Iran is a vast country with a wide range of subcultures, tastes, and food diversity, so much so that sometimes the taste of some of these foods and their ingredients seem strange even to the Iranian people themselves.
Chai-churak, or tea-bread in local language, is a small bread made of flour, water, milk, sugar, eggs, oil and sesame seeds.
Valak Pilau and Valak Soup are native foods of Iranian capital Tehran that are prepared with a wild plant called Valak.
Carrot meatballs also known as Kermanshahi meatballs are one of the various types of meatballs cooked in Iran and among the most delicious and nutritious ones.
Iran is to hold the first International Gastronomy Festival with the main goal of bringing various countries and nations closer together through the means of food, said the director of the festival, Jalal Zokaee.
Jaghoor-Baghoor is a traditional food of Zanjan province in northwestern Iran, which is mainly made of the sheep’s liver, lungs, and heart.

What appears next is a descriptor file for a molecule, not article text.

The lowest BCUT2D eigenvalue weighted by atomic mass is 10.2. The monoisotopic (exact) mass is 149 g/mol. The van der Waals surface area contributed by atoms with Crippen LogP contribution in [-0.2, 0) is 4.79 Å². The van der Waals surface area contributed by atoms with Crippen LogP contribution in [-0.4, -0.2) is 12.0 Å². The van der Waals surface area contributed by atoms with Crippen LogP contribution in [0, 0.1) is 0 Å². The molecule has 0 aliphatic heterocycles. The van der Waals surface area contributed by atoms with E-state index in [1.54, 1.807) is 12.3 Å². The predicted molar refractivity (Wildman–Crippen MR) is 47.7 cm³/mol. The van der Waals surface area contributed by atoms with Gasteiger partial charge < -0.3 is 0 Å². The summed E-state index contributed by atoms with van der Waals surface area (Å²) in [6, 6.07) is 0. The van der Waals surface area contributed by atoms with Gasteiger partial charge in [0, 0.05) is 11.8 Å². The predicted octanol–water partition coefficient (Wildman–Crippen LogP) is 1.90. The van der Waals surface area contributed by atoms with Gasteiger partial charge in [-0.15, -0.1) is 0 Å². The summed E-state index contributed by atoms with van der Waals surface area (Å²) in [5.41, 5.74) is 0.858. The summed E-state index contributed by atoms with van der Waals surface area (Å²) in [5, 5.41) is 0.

Qanbar-Polo is a food from Shiraz, a large city with an ancient civilization, located in the southwest of Iran in Fars province.
One of the most delicious homemade sweets prepared for the Persian New Year is Sohan Asali, which is a combination of honey and Sohan, a traditional saffron brittle toffee indigenous to Iran.
Barberry, also known as berberis, is a plant with lots of medical features used in many Iranian dishes, desserts and drinks. Medicines made of barberry have been used for 2,500 years for treating various diseases.
Sistan and Baluchestan province in south-eastern Iran is falsely known as “a deprived region”, but that’s not the whole story, as the province enjoys a wide range of unique attractions and natural resources.